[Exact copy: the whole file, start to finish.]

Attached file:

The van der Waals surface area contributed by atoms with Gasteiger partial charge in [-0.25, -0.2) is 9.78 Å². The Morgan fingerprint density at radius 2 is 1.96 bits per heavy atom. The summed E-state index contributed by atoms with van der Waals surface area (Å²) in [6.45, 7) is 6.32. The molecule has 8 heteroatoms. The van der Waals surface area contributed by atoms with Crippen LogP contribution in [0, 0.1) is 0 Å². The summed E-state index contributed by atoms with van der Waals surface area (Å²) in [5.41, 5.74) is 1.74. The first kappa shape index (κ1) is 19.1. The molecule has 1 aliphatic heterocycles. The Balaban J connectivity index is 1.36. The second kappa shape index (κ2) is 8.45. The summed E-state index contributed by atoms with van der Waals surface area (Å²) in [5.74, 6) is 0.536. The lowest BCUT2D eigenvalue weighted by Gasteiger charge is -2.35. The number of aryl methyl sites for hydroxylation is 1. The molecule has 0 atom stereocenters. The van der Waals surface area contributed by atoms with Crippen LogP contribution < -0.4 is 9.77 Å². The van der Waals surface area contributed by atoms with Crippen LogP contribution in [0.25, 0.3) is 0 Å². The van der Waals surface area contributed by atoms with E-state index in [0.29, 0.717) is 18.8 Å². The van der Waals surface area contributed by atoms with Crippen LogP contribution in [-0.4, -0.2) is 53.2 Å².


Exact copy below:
The van der Waals surface area contributed by atoms with Gasteiger partial charge in [-0.25, -0.2) is 9.78 Å². The Morgan fingerprint density at radius 2 is 1.96 bits per heavy atom. The summed E-state index contributed by atoms with van der Waals surface area (Å²) in [6.45, 7) is 6.32. The molecule has 8 heteroatoms. The van der Waals surface area contributed by atoms with Crippen LogP contribution in [0, 0.1) is 0 Å². The summed E-state index contributed by atoms with van der Waals surface area (Å²) in [5.41, 5.74) is 1.74. The first kappa shape index (κ1) is 19.1. The molecule has 1 aliphatic heterocycles. The Balaban J connectivity index is 1.36. The second kappa shape index (κ2) is 8.45. The summed E-state index contributed by atoms with van der Waals surface area (Å²) in [5.74, 6) is 0.536. The lowest BCUT2D eigenvalue weighted by Gasteiger charge is -2.35. The number of aryl methyl sites for hydroxylation is 1. The molecule has 0 atom stereocenters. The van der Waals surface area contributed by atoms with Crippen LogP contribution < -0.4 is 9.77 Å². The van der Waals surface area contributed by atoms with Crippen LogP contribution in [0.25, 0.3) is 0 Å². The van der Waals surface area contributed by atoms with E-state index in [0.29, 0.717) is 18.8 Å². The van der Waals surface area contributed by atoms with Crippen LogP contribution in [-0.4, -0.2) is 53.2 Å².